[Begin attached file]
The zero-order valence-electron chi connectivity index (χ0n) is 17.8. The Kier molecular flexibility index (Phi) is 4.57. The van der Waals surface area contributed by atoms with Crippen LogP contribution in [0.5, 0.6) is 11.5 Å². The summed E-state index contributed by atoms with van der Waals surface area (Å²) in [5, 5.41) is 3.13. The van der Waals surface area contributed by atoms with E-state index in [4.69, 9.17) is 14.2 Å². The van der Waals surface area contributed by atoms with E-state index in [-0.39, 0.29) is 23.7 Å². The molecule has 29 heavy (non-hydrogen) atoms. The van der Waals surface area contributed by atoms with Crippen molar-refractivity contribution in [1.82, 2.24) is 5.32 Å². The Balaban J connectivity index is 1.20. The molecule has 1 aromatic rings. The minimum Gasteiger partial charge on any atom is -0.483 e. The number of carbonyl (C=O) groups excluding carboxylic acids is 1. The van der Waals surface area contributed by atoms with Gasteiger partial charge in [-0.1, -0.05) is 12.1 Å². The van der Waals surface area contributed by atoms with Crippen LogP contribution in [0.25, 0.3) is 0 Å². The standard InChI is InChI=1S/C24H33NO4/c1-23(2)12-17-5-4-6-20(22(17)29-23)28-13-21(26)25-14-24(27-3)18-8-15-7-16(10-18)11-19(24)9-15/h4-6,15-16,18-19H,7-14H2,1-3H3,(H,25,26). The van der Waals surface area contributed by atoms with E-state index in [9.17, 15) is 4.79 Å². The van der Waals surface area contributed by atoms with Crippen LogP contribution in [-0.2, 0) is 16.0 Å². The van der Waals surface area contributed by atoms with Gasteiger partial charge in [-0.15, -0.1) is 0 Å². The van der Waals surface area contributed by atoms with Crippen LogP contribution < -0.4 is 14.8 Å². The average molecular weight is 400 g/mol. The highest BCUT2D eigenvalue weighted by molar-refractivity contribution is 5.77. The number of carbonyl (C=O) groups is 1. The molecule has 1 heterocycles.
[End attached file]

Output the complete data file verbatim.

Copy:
The zero-order valence-electron chi connectivity index (χ0n) is 17.8. The Kier molecular flexibility index (Phi) is 4.57. The van der Waals surface area contributed by atoms with Crippen LogP contribution in [0.5, 0.6) is 11.5 Å². The summed E-state index contributed by atoms with van der Waals surface area (Å²) in [5, 5.41) is 3.13. The van der Waals surface area contributed by atoms with E-state index in [4.69, 9.17) is 14.2 Å². The van der Waals surface area contributed by atoms with E-state index in [-0.39, 0.29) is 23.7 Å². The molecule has 29 heavy (non-hydrogen) atoms. The van der Waals surface area contributed by atoms with Crippen molar-refractivity contribution in [1.82, 2.24) is 5.32 Å². The Balaban J connectivity index is 1.20. The molecule has 1 aromatic rings. The minimum Gasteiger partial charge on any atom is -0.483 e. The number of carbonyl (C=O) groups excluding carboxylic acids is 1. The van der Waals surface area contributed by atoms with Gasteiger partial charge in [-0.1, -0.05) is 12.1 Å². The van der Waals surface area contributed by atoms with Crippen LogP contribution in [0.25, 0.3) is 0 Å². The standard InChI is InChI=1S/C24H33NO4/c1-23(2)12-17-5-4-6-20(22(17)29-23)28-13-21(26)25-14-24(27-3)18-8-15-7-16(10-18)11-19(24)9-15/h4-6,15-16,18-19H,7-14H2,1-3H3,(H,25,26). The van der Waals surface area contributed by atoms with E-state index in [9.17, 15) is 4.79 Å². The van der Waals surface area contributed by atoms with Crippen LogP contribution in [-0.2, 0) is 16.0 Å². The van der Waals surface area contributed by atoms with Gasteiger partial charge in [-0.15, -0.1) is 0 Å². The van der Waals surface area contributed by atoms with Crippen LogP contribution < -0.4 is 14.8 Å². The average molecular weight is 400 g/mol. The highest BCUT2D eigenvalue weighted by molar-refractivity contribution is 5.77. The number of carbonyl (C=O) groups is 1. The molecule has 1 heterocycles.